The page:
Six million Jewish residents of Eastern Europe were exterminated during the Holocaust of the 1940’s. Families were taken out of their homes and put into ghettos, which were large prison type establishments that housed dozens of people in one small apartment. They were then separated from their families, “men to the left and women to the right”, and were placed in concentration camps, where most of them were killed and cremated. In 1993, Steven Spielberg directed a film, Schindler’s List, which depicted the life of one man who risked his life and money to save the few Jewish families he could.
In the movie Schindler's List, the story of the Holocaust is told from a dual point of view; that of the Jewish people who are downtrodden, rounded up and taken to camps, murdered and degraded by the Nazis, and that of the German industrialist who takes it upon himself to save a large number of Jewish people from their fate. The question raised is not as much why does he help, as why everyone else can seem to turn away. Some of the reasons have been given before--many of the most culpable, the Nazi bureaucrats who assisted directly in the deportation and murder of millions of people, argued that they were under orders and had no choice, and they pleaded during their trials that they had all acted under orders. The film tells the story of a man who did not leave it to others and who saw it as a personal need to do what he could to alleviate if not change the situation. Much of the critical response to the film has centered on issues related to this central character and to why he acted as he did.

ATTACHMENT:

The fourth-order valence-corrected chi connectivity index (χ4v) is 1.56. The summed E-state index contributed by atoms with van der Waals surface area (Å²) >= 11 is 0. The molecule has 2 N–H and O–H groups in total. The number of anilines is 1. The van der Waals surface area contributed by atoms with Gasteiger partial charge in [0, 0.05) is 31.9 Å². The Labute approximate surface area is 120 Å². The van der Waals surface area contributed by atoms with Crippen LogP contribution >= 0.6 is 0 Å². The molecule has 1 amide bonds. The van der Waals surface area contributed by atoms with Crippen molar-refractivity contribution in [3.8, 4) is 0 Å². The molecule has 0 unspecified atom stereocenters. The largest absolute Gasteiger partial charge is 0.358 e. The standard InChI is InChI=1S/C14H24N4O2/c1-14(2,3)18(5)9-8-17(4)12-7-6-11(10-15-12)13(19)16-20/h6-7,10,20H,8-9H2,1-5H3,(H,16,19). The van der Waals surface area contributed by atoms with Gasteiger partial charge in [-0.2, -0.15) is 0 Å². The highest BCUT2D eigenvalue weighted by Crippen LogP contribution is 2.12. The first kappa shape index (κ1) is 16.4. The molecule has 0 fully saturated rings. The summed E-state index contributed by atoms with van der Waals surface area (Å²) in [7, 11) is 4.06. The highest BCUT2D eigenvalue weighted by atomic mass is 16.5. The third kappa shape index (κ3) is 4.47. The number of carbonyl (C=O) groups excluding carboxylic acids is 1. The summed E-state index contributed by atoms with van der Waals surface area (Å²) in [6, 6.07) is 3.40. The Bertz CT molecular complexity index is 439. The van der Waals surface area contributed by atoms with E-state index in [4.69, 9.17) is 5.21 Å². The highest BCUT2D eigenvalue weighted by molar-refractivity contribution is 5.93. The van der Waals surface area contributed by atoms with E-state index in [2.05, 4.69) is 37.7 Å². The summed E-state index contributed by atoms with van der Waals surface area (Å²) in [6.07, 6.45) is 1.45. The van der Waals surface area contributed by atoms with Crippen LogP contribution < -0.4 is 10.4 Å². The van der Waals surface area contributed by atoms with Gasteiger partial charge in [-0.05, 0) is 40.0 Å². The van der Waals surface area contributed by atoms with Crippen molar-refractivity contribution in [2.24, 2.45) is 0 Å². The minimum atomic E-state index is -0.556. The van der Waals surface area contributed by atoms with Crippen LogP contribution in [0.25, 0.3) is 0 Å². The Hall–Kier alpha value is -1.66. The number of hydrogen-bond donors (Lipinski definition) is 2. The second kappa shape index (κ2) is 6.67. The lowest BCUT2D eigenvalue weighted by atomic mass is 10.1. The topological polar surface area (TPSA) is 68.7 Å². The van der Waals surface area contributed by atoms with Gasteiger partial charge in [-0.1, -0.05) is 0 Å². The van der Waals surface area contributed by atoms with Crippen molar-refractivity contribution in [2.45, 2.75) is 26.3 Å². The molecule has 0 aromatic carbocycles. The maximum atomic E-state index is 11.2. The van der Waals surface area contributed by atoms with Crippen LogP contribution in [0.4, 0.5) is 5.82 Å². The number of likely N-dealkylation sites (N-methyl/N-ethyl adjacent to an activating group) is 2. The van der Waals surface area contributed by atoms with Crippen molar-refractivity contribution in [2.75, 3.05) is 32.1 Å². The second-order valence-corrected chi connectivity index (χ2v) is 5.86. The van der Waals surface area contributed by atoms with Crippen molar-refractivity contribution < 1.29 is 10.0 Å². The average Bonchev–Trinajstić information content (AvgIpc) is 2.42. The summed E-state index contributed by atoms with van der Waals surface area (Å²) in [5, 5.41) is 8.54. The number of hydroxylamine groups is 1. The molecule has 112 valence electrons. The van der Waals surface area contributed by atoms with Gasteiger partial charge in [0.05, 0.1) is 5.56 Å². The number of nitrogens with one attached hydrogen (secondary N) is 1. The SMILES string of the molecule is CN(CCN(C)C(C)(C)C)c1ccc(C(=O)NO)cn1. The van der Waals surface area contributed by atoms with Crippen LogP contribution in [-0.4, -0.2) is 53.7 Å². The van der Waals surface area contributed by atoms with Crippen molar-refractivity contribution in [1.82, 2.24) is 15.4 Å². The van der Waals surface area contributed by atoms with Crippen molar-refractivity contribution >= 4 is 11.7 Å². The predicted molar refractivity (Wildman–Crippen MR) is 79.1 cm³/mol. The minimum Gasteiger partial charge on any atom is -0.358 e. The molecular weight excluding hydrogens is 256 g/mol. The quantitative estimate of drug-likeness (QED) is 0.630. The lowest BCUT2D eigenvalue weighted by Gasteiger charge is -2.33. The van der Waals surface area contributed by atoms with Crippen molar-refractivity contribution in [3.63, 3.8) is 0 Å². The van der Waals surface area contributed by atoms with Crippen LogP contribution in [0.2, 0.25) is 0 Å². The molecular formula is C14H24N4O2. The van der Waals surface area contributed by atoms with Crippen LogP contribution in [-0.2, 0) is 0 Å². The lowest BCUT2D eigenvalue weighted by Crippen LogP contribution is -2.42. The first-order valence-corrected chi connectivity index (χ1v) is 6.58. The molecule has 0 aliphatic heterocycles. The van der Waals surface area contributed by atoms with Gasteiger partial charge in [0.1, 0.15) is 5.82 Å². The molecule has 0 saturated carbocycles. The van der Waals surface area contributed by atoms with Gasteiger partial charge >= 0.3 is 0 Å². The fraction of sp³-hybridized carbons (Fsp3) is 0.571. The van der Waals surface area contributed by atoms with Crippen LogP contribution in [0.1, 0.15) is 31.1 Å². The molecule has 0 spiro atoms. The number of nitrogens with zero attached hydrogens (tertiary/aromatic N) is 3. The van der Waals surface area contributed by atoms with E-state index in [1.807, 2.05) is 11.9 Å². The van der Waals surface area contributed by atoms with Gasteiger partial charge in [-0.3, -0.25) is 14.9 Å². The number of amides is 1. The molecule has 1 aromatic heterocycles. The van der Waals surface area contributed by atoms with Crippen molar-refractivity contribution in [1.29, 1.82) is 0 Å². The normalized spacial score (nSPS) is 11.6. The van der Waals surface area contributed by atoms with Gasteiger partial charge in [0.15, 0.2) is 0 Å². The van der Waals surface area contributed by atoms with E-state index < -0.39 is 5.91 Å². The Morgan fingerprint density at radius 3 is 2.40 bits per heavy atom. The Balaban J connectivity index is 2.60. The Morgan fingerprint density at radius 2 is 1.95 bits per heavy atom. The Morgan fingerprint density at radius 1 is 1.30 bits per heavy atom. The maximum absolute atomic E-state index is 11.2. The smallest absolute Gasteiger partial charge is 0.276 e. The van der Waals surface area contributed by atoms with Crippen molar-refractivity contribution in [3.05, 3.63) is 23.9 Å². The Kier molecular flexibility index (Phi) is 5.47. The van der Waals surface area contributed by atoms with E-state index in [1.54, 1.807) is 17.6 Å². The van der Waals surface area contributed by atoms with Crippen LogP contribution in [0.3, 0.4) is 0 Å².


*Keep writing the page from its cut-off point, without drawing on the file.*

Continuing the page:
Oskar Schindler is, in the beginning of the movie, not actually aware of the full extent of the killing of Jews and the powerful anti-Semitic outlook of his comrades. His ties relating to the affairs of the Nazi party and his loyalty to his country shield him from this knowledge. Thus, it can be concluded that in the beginning of the movie Schindler does not fully grasp the...
Cited: Stephen Spielberg 's Schindler 's List. 1993
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